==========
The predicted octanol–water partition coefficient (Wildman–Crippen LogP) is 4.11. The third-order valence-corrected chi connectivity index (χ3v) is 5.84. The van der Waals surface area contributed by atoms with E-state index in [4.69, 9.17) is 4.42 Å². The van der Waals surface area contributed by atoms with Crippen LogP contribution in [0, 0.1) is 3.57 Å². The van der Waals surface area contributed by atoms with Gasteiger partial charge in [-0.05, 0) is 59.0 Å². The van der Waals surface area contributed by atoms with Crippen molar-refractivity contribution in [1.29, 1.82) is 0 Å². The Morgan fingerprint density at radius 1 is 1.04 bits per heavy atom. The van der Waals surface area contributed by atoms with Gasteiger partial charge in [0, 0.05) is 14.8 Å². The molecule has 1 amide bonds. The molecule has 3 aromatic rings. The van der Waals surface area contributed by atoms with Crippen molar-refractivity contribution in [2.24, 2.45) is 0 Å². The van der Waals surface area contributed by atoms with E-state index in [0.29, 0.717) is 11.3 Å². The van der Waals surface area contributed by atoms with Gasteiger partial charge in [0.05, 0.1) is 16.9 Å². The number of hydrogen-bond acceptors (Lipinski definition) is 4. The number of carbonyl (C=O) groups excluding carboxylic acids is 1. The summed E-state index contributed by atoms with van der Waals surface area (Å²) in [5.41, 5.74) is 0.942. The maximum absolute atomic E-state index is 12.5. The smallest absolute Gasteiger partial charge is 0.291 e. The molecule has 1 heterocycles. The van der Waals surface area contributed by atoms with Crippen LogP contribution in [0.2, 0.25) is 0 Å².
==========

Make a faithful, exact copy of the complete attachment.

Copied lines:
The predicted octanol–water partition coefficient (Wildman–Crippen LogP) is 4.11. The third-order valence-corrected chi connectivity index (χ3v) is 5.84. The van der Waals surface area contributed by atoms with E-state index in [4.69, 9.17) is 4.42 Å². The van der Waals surface area contributed by atoms with Crippen LogP contribution in [0, 0.1) is 3.57 Å². The van der Waals surface area contributed by atoms with Gasteiger partial charge in [-0.05, 0) is 59.0 Å². The van der Waals surface area contributed by atoms with Crippen molar-refractivity contribution in [1.29, 1.82) is 0 Å². The Morgan fingerprint density at radius 1 is 1.04 bits per heavy atom. The van der Waals surface area contributed by atoms with Gasteiger partial charge in [0, 0.05) is 14.8 Å². The molecule has 1 amide bonds. The molecule has 3 aromatic rings. The van der Waals surface area contributed by atoms with Crippen molar-refractivity contribution in [2.24, 2.45) is 0 Å². The van der Waals surface area contributed by atoms with E-state index in [0.29, 0.717) is 11.3 Å². The van der Waals surface area contributed by atoms with Gasteiger partial charge in [0.05, 0.1) is 16.9 Å². The number of hydrogen-bond acceptors (Lipinski definition) is 4. The number of carbonyl (C=O) groups excluding carboxylic acids is 1. The summed E-state index contributed by atoms with van der Waals surface area (Å²) in [5.41, 5.74) is 0.942. The maximum absolute atomic E-state index is 12.5. The smallest absolute Gasteiger partial charge is 0.291 e. The molecule has 1 heterocycles. The van der Waals surface area contributed by atoms with Crippen LogP contribution in [0.2, 0.25) is 0 Å².